Demand For Commercial Retail Space Continues Decline

Despite significant U.S. economic expansion, the retail sector continues to wane with store closings and space shrinkage dominating the market.

“Even major retailers that have not formally filed for bankruptcy yet, such as JCPenney, are downsizing their operations, focusing now on only their most profitable locations,” said Peter Muoio, Chief Economist with Ten-X, Irvine, Calif.

Adding to the deteriorating retail market is the fact that effective rents are growing very slowly, projected to finish 2018 just 1.8 percent higher than last year–slower growth than the overall inflation rate–Muoio noted.

Barbara Byrne Denham, Senior Economist with Reis, New York, said the vacancy rate in shopping malls jumped to 9.1 percent in the third quarter from 8.6 percent a year ago. “The increase was due to a number of Sears stores that finally closed their doors in early August,” she said. “Of the closed Sears stores, many were owner-occupied and thus not included in the Reis statistics. Therefore, vacancy would have been somewhat higher if they had been included.”

As the vacancy rate jumped, average mall asking rents declined 0.3 percent in the third quarter–the first quarter to see a rent decline since 2011, Byrne Denham said. The mall rent figure had increased 0.4 percent per quarter on average for the last two years.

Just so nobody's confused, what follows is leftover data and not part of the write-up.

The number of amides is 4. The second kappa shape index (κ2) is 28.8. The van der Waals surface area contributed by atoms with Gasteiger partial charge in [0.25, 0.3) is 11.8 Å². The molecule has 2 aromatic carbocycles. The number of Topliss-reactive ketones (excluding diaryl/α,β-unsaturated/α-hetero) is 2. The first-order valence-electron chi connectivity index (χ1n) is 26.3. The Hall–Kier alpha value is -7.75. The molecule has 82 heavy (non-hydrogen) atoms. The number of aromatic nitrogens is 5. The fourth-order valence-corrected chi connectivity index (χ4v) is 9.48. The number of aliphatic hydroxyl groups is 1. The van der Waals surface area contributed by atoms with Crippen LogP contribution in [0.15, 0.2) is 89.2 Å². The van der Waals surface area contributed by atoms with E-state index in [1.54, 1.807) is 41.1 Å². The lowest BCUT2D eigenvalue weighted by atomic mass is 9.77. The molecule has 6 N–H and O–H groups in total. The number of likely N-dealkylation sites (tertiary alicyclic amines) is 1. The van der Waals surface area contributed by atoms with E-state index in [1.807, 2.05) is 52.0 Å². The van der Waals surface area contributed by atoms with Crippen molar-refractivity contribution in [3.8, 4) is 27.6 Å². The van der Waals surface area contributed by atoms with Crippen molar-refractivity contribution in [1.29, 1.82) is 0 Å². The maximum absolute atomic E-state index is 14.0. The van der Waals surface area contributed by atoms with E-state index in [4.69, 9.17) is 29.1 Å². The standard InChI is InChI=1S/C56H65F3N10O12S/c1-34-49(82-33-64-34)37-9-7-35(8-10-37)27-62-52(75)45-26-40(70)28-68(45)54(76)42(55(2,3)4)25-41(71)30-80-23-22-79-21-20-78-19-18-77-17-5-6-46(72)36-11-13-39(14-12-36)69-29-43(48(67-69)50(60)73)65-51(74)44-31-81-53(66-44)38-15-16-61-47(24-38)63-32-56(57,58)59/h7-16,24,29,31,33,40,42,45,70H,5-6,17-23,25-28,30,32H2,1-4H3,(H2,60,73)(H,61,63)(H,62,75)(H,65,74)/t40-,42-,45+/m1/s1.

“We believe that most retail shopping centers have prepared for the inevitable closings and many landlords have lined up re-development plans or new leases,” Byrne Denham said. “The positive net absorption and flat vacancy rate for neighborhood and community shopping centers [as opposed to larger shopping centers] suggests that owners can fill empty space more readily than many would believe.”

Muoio said Ten-X has seen continued gains in retail property pricing and healthy deal volume as investors look to existing sagging properties as redevelopment plays. “Indeed, e-retailers are increasing their bricks-and-mortar presence,” he said.

Ten-X studied factors including vacancy, rent growth and market net operating income, and ranked metros including Salt Lake City, Utah, Indianapolis, Seattle, San Francisco and Austin, Texas the best “buy” markets for retail investors. “While the retail market as a whole is struggling, these few areas are noteworthy for investors and retailers,” Muoio said.